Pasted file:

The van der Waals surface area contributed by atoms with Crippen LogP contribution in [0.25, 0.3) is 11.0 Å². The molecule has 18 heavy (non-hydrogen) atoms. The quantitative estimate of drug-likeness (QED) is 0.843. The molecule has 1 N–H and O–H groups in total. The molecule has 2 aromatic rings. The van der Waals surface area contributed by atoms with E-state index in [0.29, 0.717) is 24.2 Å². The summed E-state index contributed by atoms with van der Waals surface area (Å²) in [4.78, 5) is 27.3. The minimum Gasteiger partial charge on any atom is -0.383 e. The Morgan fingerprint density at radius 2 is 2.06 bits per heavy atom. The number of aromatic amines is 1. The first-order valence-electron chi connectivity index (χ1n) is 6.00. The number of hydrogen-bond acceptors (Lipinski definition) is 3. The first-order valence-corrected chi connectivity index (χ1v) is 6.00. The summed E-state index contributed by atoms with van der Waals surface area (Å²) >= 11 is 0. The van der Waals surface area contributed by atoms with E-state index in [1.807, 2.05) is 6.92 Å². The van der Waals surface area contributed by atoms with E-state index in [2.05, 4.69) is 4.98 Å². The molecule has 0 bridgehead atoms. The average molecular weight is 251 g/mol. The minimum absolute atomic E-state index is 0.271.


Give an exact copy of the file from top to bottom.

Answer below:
The van der Waals surface area contributed by atoms with Crippen LogP contribution in [0.25, 0.3) is 11.0 Å². The molecule has 18 heavy (non-hydrogen) atoms. The quantitative estimate of drug-likeness (QED) is 0.843. The molecule has 1 N–H and O–H groups in total. The molecule has 2 aromatic rings. The van der Waals surface area contributed by atoms with E-state index in [0.29, 0.717) is 24.2 Å². The summed E-state index contributed by atoms with van der Waals surface area (Å²) in [4.78, 5) is 27.3. The minimum Gasteiger partial charge on any atom is -0.383 e. The Morgan fingerprint density at radius 2 is 2.06 bits per heavy atom. The number of aromatic amines is 1. The first-order valence-electron chi connectivity index (χ1n) is 6.00. The number of hydrogen-bond acceptors (Lipinski definition) is 3. The first-order valence-corrected chi connectivity index (χ1v) is 6.00. The summed E-state index contributed by atoms with van der Waals surface area (Å²) >= 11 is 0. The van der Waals surface area contributed by atoms with E-state index in [1.807, 2.05) is 6.92 Å². The van der Waals surface area contributed by atoms with E-state index in [2.05, 4.69) is 4.98 Å². The molecule has 0 bridgehead atoms. The average molecular weight is 251 g/mol. The minimum absolute atomic E-state index is 0.271.